Tuesday, January 29, 2013

How to Sell Yourself in 60 Seconds or Less

By Ethan Vernon, senior international affairs and Chinese major

Being able to sell yourself in 60 seconds or less is a valuable tool for any professional. It’s also a valuable skill for students to develop when attending events like job fairs or networking events. The act of marketing yourself to potential employers in a short period of time can also be called an elevator speech. It is important because it helps you tell other professionals who you are, what you do, how you can help them and how they can help you. You never know when you will encounter your dream investor or potential business partner, so having a short speech on hand will help you feel prepared to network successfully.

Your pitch should be detailed, yet concise. Rather than rambling, stick to the most pertinent information regarding your company or idea. Depending on the environment, your audience may be accustomed to hearing multiple pitches in a day, so try and mention ideas or achievements that set your organization apart from others.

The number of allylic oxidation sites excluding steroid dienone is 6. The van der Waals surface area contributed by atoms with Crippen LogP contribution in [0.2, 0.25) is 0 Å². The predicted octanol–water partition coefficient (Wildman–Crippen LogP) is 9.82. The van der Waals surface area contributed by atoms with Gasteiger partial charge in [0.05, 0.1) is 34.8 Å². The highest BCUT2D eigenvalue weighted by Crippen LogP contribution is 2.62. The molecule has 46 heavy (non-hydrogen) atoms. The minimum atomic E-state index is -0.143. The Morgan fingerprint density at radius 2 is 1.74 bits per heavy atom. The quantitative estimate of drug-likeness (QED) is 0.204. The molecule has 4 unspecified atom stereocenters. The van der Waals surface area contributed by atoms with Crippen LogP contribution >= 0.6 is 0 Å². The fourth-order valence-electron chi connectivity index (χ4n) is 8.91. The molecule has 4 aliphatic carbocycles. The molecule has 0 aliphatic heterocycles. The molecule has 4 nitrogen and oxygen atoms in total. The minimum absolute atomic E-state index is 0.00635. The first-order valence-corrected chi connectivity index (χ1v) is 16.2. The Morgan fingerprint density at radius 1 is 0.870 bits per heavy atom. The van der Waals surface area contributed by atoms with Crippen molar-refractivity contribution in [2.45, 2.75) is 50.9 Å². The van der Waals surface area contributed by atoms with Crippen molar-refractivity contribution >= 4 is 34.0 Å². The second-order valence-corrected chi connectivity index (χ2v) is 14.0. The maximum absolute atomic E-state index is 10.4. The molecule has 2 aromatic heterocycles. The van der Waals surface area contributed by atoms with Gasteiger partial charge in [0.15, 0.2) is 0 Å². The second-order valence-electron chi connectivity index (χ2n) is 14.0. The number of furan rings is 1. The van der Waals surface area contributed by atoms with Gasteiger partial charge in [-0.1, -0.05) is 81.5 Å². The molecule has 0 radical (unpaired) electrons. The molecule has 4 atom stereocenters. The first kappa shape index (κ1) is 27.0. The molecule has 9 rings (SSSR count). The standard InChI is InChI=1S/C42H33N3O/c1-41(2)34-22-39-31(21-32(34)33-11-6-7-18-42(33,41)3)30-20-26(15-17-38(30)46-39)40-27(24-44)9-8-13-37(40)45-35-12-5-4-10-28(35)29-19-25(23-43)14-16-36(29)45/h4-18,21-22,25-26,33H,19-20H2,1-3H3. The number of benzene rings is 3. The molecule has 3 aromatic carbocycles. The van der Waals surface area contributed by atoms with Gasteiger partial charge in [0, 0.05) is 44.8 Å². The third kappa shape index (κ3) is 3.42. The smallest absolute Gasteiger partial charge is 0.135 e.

Keep your pitch interesting! As mentioned above, you may be competing with hundreds of other people for the attention of your audience, or they may just have other things on their mind. Tailor your elevator speech to those with short attention spans. Ask and answer, “Why would someone want to listen to me?”

Elevator speeches are not exactly one size fits all. You should tailor your elevator speech to fit the different audiences you may face. Investors may be interested in your moneymaking ability, whereas donors may be more interested in qualitative aspects and moral obligations of your company.

You don't need to have a company or an idea in order to prepare an elevator speech. The best thing to pitch, in fact, is yourself! For example, if you are looking to pitch yourself to an employer in hopes of landing an interview, then tailor your speech to the qualities that you possess that compliment their company. The whole idea is to show your audience what makes you stand out and how you can help them.

Lastly, ensure a calm and cool delivery by grounding your elevator speech in real life data. Your audience will assume you’re the expert, so make sure to deliver. Before even outlining your speech, do your research on what you have, what you need, and why you need it. Once you have a general idea of what you will say, try writing it down and rehearsing it in the mirror. Your elevator speech should be natural, not forced.